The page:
Figure 2. Magnified image of C. elegans muscle tissue in a wild type worm (left) and a dystrophic worm (right). Adapted from Hughes et al. 2019. 

The image on the left is from a wild type worm, which means that this worm does not have the disease. The left image shows what a normal, healthy, muscle should look like. The image on the right shows the muscle structure of a dystrophic worm. The muscle in the dystrophic worm is degenerating. 

The Big Picture: Thousands of people are living with Duchenne muscular dystrophy in the United States. These patients are wheelchair bound by the age of 12 and die prematurely from heart failure in their 30’s. Research has been slow in this field because most of the animals that have the human version of Duchenne muscular dystrophy do not show the same type of degeneration. However, when our dystrophic worms burrow, they show muscle decline similar to humans. Using this model, we hope to understand how people with this disease are getting so sick. 

Decoding the Language: 

Caenorhabditis elegans (C. elegans): The worms that we use to study Duchenne muscular dystrophy. This might seem strange, but they’re a great model organism to understand the disease. What we find can be translated to humans!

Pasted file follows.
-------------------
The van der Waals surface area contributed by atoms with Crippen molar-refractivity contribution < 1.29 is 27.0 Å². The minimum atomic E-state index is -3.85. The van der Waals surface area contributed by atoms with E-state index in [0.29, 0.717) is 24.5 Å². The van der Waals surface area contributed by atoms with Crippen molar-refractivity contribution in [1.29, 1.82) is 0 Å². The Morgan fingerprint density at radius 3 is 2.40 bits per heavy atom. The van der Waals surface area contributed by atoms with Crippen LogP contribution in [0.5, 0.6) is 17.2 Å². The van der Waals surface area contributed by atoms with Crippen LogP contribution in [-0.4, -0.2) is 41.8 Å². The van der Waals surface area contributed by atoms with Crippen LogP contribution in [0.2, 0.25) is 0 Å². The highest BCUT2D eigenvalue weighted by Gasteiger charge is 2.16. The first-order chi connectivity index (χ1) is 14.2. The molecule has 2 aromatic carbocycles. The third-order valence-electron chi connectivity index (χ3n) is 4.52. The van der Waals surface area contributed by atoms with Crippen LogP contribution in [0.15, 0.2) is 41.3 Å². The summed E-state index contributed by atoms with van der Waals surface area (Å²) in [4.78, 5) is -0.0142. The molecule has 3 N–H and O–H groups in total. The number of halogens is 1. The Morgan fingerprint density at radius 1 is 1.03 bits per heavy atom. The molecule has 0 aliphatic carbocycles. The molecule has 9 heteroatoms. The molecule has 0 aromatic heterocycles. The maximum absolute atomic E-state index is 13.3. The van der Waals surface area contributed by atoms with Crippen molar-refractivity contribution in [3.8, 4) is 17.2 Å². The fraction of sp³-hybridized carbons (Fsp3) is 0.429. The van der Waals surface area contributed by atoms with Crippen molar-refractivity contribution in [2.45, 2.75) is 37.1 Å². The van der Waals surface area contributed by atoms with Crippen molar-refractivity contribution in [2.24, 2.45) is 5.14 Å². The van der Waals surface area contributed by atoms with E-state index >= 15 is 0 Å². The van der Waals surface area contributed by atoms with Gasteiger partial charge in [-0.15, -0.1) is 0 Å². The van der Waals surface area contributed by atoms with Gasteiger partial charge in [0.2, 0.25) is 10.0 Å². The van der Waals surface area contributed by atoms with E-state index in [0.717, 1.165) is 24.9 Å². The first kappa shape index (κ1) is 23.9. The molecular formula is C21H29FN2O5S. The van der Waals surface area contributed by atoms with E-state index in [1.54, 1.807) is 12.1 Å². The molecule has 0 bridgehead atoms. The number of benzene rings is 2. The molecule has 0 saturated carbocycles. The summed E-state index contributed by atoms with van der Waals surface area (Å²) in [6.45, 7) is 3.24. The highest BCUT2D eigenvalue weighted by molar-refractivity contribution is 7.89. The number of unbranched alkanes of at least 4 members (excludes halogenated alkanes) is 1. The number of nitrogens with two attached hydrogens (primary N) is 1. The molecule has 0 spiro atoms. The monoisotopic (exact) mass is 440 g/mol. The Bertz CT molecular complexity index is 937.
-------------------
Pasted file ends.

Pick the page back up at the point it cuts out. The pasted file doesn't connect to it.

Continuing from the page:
Degenerative disease: Diseases that are caused by the abnormal break down of cells over time. 

Duchenne Muscular Dystrophy: A fatal neuromuscular disorder that causes weakness in and loss of skeletal and heart muscle. This disease is caused by abnormal dystrophin proteins. 

Dystrophic: A term used to refer to animals that have absent or abnormal dystrophin proteins. 

Dystrophin: The muscle gene/protein that is absent in patients with Duchenne muscular dystrophy. 

Electron micrograph: A form of imaging that can be done using a specialized microscope.

In vivo: Measurements or experimental procedures that take place inside of a living organism. 

Microbes: A microscopic organism, like bacteria.

Model organism: A species that has been very widely studied. These species are often easy to breed and to take care of in the lab. Because they have been studied for so long, scientists have developed a lot of genetic resources that can be used to model human diseases using these animals. 

Neuromuscular disorders: These are diseases that affect muscles and how the nervous system controls those muscles. Molecular techniques: A method used to manipulate and understand DNA, RNA, or protein. 

Wild type: An animal that has not been manipulated. It should have the same genetic and physical characteristics as if it were found in the wild. 

Learn More: 

Why use the worm?

Synopsis edited by: Eric Walsh, M.S. 2020, and Rosario Marroquin- Flores, PhD (Anticipated Spring 2022), School of Biological Sciences, Illinois State University.